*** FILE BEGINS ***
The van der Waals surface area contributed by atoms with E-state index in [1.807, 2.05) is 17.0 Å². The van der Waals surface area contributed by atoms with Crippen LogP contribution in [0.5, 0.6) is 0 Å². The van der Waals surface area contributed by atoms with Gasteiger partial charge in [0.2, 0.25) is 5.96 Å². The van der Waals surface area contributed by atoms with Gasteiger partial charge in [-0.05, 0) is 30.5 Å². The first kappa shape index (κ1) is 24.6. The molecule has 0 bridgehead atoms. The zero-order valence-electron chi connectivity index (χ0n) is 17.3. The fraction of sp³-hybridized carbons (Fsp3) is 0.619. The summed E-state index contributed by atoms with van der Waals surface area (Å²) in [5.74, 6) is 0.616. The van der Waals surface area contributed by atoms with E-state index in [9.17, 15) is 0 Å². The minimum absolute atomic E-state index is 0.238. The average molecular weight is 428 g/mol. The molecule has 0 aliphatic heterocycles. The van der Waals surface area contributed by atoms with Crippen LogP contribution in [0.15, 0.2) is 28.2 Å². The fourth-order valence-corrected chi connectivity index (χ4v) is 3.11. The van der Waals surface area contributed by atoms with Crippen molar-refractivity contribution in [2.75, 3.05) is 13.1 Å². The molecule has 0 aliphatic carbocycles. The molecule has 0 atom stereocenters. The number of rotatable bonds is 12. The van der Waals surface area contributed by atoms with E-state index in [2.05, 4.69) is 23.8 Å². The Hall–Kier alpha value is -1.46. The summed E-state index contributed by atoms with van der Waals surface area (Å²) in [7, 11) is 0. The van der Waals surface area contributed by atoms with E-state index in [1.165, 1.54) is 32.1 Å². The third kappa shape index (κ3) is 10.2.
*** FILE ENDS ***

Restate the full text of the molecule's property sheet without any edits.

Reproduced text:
The van der Waals surface area contributed by atoms with E-state index in [1.807, 2.05) is 17.0 Å². The van der Waals surface area contributed by atoms with Crippen LogP contribution in [0.5, 0.6) is 0 Å². The van der Waals surface area contributed by atoms with Gasteiger partial charge in [0.2, 0.25) is 5.96 Å². The van der Waals surface area contributed by atoms with Gasteiger partial charge in [-0.05, 0) is 30.5 Å². The first kappa shape index (κ1) is 24.6. The molecule has 0 bridgehead atoms. The zero-order valence-electron chi connectivity index (χ0n) is 17.3. The fraction of sp³-hybridized carbons (Fsp3) is 0.619. The summed E-state index contributed by atoms with van der Waals surface area (Å²) in [5.74, 6) is 0.616. The van der Waals surface area contributed by atoms with E-state index in [9.17, 15) is 0 Å². The minimum absolute atomic E-state index is 0.238. The average molecular weight is 428 g/mol. The molecule has 0 aliphatic heterocycles. The van der Waals surface area contributed by atoms with Crippen LogP contribution in [0.15, 0.2) is 28.2 Å². The fourth-order valence-corrected chi connectivity index (χ4v) is 3.11. The van der Waals surface area contributed by atoms with Crippen molar-refractivity contribution in [2.75, 3.05) is 13.1 Å². The molecule has 0 aliphatic carbocycles. The molecule has 0 atom stereocenters. The number of rotatable bonds is 12. The van der Waals surface area contributed by atoms with E-state index in [2.05, 4.69) is 23.8 Å². The Hall–Kier alpha value is -1.46. The summed E-state index contributed by atoms with van der Waals surface area (Å²) in [7, 11) is 0. The van der Waals surface area contributed by atoms with E-state index in [1.165, 1.54) is 32.1 Å². The third kappa shape index (κ3) is 10.2.